"Who is?" I didn't know if she was telling the truth. I didn't particularly care. All I did was look into those eyes and hope that she was right. Donna stared right back at me. I watched the way light played on her hair, how her eyes seemed half-closed, like she was tired of holding them open. Her hand reached my shoulder.
She pulled me close. "Jimmy Irons," she said. "Arthur's own robot bodyguard."
"That can't be true. He's a robot. They obey orders."
"Not Irons. He's got an independent streak. I know all about it." Donna pulled her head back and looked at me. "Irons swiped the Iron Heart, so he can sell it to the Martians himself and make a bundle. Then he's gonna leave Caspek behind and go somewhere else in the galaxy. I know all about it and now Caspek and Jimmy Irons both want me dead." She wrapped her other arm around my neck. "What do you want, Gabe?"
I kissed her. She pulled her body close to me and our lips met. She felt warm and living under my cold limbs. I felt her slim shoulders and wrapped another arm around her waist. Donna Day let me hold her. All those memories came racing back and I was a kid again, living for the moment and glad to be in the company of someone I loved. She gave me that taste of paradise and then she finally pulled away. Her high-heeled shoes clicked down on the floor. She turned up the collar of her coat.
"I gotta go," she said. "I'm staying at the flophouse, at the far end of Pyrite Street, right before Greentown."
"Should I visit?"
"Go ahead," she replied, already heading for the door. "I trusted you back then. I'll trust you now."
I watched her leave. Donna slipped through the doors like smoke escaping the tip of a cigarette. She was gone onto the street, leaving me sitting at the bar and wondering if I hadn't imagined the whole crazy thing. The bartender dropped a shot glass on the counter near my elbow and filled it. I picked it up and downed it, then tossed down a few bucks on the counter and walked to the door. I reached the sidewalk, but Donna was already gone.
Not sure where I was going, I started down the sidewalk. I told myself to think straight, even if my brain was dancing around like a guy stepping on the burning surface of the sun. Donna told me that she hadn't stolen the Iron Heart, but was framed by Jimmy Irons. Caspek wouldn't like that. Men in his position get there by filling their ranks with underlings they can trust and nothing's more trustworthy than a machine. But what if that wasn't true? After all, I didn't even know if I could trust myself.
I decided to dial up Betty. One good thing about being a cyborg is that you've got a whole communication right there in your head. I stepped into an alley and leaned against a brick wall, watching the passing people on the street. I thought about it and the computer in my brain did the rest. It dialed up the office. After listening to the com system ring for a little, I heard Betty's voice in my ear. "Hey there, boss," Betty said, sounding happy to hear from me. "What's up? Did you find Donna?"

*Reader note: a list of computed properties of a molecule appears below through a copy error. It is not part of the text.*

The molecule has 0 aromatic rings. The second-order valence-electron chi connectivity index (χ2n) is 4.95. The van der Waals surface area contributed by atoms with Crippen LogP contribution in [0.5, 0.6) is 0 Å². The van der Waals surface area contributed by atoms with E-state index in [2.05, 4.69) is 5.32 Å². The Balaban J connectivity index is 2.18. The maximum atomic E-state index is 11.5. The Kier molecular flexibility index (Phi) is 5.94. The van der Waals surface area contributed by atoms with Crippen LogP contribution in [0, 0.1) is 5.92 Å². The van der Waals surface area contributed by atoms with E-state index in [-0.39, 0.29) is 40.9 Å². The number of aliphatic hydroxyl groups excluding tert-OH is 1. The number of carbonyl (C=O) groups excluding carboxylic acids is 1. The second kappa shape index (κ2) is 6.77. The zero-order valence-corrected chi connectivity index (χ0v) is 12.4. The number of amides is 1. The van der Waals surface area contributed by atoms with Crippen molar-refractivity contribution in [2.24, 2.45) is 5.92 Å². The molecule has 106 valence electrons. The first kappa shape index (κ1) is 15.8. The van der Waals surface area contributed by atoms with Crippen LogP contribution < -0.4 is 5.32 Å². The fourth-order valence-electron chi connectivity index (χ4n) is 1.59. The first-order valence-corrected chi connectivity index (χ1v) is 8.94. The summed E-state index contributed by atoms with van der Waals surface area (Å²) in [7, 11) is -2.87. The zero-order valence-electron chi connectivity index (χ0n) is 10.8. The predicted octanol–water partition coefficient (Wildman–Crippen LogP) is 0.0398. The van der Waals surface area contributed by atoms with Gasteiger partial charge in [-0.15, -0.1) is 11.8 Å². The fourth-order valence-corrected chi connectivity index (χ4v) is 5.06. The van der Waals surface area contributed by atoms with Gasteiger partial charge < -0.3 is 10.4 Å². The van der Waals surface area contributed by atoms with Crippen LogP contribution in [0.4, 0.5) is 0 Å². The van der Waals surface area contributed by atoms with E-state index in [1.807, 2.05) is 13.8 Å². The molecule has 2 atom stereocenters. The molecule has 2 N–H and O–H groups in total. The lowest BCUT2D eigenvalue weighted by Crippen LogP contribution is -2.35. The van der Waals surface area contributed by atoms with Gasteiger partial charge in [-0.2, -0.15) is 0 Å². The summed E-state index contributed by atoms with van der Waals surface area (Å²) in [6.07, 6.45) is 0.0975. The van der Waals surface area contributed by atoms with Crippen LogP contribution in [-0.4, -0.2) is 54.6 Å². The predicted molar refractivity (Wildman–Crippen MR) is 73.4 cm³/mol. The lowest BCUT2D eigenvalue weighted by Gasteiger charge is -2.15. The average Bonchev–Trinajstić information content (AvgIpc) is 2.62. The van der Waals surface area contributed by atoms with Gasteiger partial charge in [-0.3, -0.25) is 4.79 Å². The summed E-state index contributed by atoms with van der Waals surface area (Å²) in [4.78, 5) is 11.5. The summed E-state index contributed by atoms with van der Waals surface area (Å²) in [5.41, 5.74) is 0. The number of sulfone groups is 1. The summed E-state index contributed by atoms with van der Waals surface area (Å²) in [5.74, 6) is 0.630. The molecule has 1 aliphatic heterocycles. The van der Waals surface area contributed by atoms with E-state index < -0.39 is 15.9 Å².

"Like a moth finds a flame. Listen, kid, I don't think she's the one who five-fingered the cybernetic organ. I know her, from way back. And I think I can trust her. Donna Day's dangerous, all right, and smart, but she had an alibi and the name of who's really to blame."
"You sure she's not playing you?" Betty asked.
"I can't be sure of anything, but her story did make some sense." I looked out the street and then my eyes drifted to a patch of white. "And now it's making a lot more." It was Jimmy Irons himself. The robot was strolling down the sidewalk, a camel hair coat over his white suit. "Hold on, kid. Jimmy Irons is here – and I think he's here for Donna. I'm gonna go take care of him."
"Boss, I gotta tell you, that might be the case." Betty was talking fast. "You might like Donna and I'm sure she seemed swell, but I've been doing some research on her in a bunch of police files and surveillance records and—"
"No time to chat, kid." I walked out of the alley, heading straight for Irons. I switched off the com link. Betty's voice vanished.
Jimmy Irons was walking past a butcher's shop. Letters in Martian, Venusian and English on the glass window advertised a dozen different types of meat. Pig carcasses, spiky Venusian wolf spiders on long skewers, and scaled hunks of Martian firevores were on display. Irons stopped to look at me. His electric eyes glowed cool green. "Gabriel Starr," he said. "In the flesh." His electronic voice didn't change at all, but I could still hear the hate.
I stopped right in front of him. "At least I got flesh, instead of a sharp suit and a lot of scrap metal." I glanced down at his polished white shoes and then up at his thin metal fingers. They curled together to form a steel fist. "What are you doing in this part of town, Irons? Getting a tune-up?"
"Boss's business," he replied.
"Is that so? Sure it ain't business you're stealing from your boss, and now trying to sell to the Martians yourself?" I jabbed a finger at his chest. I felt the steel under his clothes. "And you can deny it if you want – but I know when machines lie."
"What the Hell is that supposed to mean?" Jimmy Irons cocked his head to the side. Then his eyes lit up, blazing yellow. "Oh. I know what happened. You've gone loopy for Miss Day! The boss should have known that would happen. The boss should have known that he can't trust organics who want to play at being robots."
My temper rose. I could feel it blazing through my veins and circuitry, like sparks leading for a forest fire. "You make one more cyborg crack and I'll—"
"You'll what, Starr?" Irons demanded. "You're made of flesh. I'm made of metal. You can't hurt me. You couldn't even try."
I grabbed his waist and lifted him into the air. He was surprisingly light. They must have used aluminum when they built him. In the space of a second I hoisted him up and hurled him through the glass window of the butcher's shop.